Tuesday, March 02, 2004


A friend of mine pointed out a piece in the 21 February 2004 New Scientist magazine, by Ian Wilmut of the in Roslin Institute (UK), in which he says he is planning to apply for a permit to take cells from English ALS patients, and from those cells, clone human embryos for 6 days to obtain "ES" cells (Embryonic Stem cells). He intends to use the cloned cells to grow ALS motor neurons, and study them.

Wilmut led the team which cloned Dolly the sheep.

This roundabout route is necessary, he says, because it is currently impossible to obtain living motor neurons from ALS patients.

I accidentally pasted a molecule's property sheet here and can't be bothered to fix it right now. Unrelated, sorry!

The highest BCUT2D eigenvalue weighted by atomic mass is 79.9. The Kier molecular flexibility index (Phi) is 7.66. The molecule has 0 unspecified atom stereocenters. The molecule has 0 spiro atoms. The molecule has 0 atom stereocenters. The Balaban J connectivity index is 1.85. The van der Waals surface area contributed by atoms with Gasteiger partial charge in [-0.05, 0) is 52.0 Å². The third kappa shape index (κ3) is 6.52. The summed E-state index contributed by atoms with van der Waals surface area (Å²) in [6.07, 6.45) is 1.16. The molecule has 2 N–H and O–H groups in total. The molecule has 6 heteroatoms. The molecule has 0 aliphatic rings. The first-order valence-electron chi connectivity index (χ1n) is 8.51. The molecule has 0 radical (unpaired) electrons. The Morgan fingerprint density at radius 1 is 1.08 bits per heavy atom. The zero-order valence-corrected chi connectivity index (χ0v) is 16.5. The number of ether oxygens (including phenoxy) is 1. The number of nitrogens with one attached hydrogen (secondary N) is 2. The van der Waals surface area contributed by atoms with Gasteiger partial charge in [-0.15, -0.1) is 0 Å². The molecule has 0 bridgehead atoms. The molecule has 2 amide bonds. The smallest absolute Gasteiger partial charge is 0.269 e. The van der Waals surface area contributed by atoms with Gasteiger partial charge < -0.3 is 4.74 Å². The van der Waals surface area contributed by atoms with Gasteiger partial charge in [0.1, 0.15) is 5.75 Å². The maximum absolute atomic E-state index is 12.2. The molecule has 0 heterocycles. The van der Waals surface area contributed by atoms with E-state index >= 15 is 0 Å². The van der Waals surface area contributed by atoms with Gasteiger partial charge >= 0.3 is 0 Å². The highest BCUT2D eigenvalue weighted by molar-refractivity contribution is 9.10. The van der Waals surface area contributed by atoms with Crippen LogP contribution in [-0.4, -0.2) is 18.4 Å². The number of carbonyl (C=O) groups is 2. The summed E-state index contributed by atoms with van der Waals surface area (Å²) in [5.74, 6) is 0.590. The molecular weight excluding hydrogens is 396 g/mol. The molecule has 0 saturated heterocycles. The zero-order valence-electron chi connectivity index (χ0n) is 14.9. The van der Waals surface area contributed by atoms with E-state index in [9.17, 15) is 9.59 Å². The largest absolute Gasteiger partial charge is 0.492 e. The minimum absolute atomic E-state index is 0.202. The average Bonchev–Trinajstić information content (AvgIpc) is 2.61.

I don't know, but one assumes that if you got a look at a living ALS motor neuron, you might have an "Ah ha!" moment in which you instantly recognize some causative factor. Which would imply a possible therapy. Or maybe there would be no "Ah ha!" moment. But this step needs to be taken, just to cover all the bases.

I wonder how 'impossible' it would be to remove a motor neuron from an adult. Or is it more the case that you could remove one (with some great difficulty), but that it would quickly die and be no good for study? I assume Wilmut wants to have dozens, or thousands, of cells living in a nutrient bath, rather than one dying, ragged, torn neuron from an adult.

Also, I have heard quite a bit in the news recently about finding stem cells in fully-grown adults (e.g. in the skin, etc.). Wouldn't this be another way to culture some motor neurons without having to create embryos?

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